I_1 = \eta_{20} + \eta_{02}

   I_2 = (\eta_{20} - \eta_{02})^2 + 4\eta_{11}^2

   I_3 = (\eta_{30} - 3\eta_{12})^2 + (3\eta_{21} - \eta_{03})^2

   I_4 = (\eta_{30} + \eta_{12})^2 + (\eta_{21} + \eta_{03})^2

   I_5 = (\eta_{30} - 3\eta_{12}) (\eta_{30} + \eta_{12})[ (\eta_{30} + \eta_{12})^2 - 3 (\eta_{21} + \eta_{03})^2] + (3 \eta_{21} - \eta_{03}) (\eta_{21} + \eta_{03})[ 3(\eta_{30} + \eta_{12})^2 -  (\eta_{21} + \eta_{03})^2]

   I_6 =  (\eta_{20} - \eta_{02})[(\eta_{30} + \eta_{12})^2 - (\eta_{21} + \eta_{03})^2] + 4\eta_{11}(\eta_{30} + \eta_{12})(\eta_{21} + \eta_{03})

   I_7 = (3 \eta_{21} - \eta_{03})(\eta_{30} + \eta_{12})[(\eta_{30} + \eta_{12})^2 - 3(\eta_{21} + \eta_{03})^2] - (\eta_{30} - 3\eta_{12})(\eta_{21} + \eta_{03})[3(\eta_{30} + \eta_{12})^2 - (\eta_{21} + \eta_{03})^2].

The first one, I1, is analogous to the moment of inertia around the image's centroid, where the pixels' intensities are analogous to physical density. The last one, I7, is skew invariant, which enables it to distinguish mirror images of otherwise identical images.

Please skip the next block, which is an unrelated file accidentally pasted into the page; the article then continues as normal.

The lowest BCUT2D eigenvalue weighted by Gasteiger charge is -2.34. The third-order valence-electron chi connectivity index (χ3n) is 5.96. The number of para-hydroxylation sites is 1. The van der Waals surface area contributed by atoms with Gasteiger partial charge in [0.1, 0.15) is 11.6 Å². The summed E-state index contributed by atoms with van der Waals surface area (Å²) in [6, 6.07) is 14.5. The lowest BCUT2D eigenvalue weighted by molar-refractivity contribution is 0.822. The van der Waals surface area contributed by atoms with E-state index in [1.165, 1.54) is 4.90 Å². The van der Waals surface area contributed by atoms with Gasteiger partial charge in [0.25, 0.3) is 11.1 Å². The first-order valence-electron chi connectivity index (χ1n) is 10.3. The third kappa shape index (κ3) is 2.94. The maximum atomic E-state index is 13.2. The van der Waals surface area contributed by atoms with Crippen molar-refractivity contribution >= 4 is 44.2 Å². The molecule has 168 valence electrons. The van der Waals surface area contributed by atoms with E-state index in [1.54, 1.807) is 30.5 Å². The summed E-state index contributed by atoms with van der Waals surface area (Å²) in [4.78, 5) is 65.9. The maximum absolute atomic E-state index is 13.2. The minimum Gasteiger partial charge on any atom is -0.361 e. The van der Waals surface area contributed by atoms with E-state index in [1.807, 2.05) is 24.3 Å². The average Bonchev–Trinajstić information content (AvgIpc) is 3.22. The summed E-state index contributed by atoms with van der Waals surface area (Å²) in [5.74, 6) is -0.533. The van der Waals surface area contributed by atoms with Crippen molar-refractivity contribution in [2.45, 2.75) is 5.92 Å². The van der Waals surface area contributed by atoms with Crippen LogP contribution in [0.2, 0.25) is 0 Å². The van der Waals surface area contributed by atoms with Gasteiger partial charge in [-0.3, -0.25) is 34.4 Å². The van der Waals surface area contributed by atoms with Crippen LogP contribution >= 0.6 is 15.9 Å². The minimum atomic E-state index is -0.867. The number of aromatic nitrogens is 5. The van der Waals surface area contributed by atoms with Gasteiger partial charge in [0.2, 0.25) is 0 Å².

A general theory on deriving complete and independent sets of rotation invariant moments was proposed by J. Flusser[3] and T. Suk.[4] They showed that the traditional Hu's invariant set is not independent nor complete. I3 is not very useful as it is dependent on the others. In the original Hu's set there is a missing third order independent moment invariant:

I_8 = \eta_{11}[ ( \eta_{30} + \eta_{12})^2 - (\eta_{03} + \eta_{21})^2  ] - (\eta_{20}-\eta_{02}) (\eta_{30}+\eta_{12}) (\eta_{03}+\eta_{21})


Zhang et al. applied Hu Moment Invariants to solve the Pathological Brain Detection (PBD) problem.[5]

External links[edit]


  1. ^ M. K. Hu, "Visual Pattern Recognition by Moment Invariants", IRE Trans. Info. Theory, vol. IT-8, pp.179–187, 1962
  2. ^ Hu Moments' OpenCV method
  3. ^ J. Flusser: "On the Independence of Rotation Moment Invariants", Pattern Recognition, vol. 33, pp. 1405–1410, 2000.
  4. ^ J. Flusser and T. Suk, "Rotation Moment Invariants for Recognition of Symmetric Objects", IEEE Trans. Image Proc., vol. 15, pp. 3784–3790, 2006.
  5. ^ Zhang, Y. (2015). "Pathological Brain Detection based on wavelet entropy and Hu moment invariants". Bio-Medical Materials and Engineering 26: 1283–1290.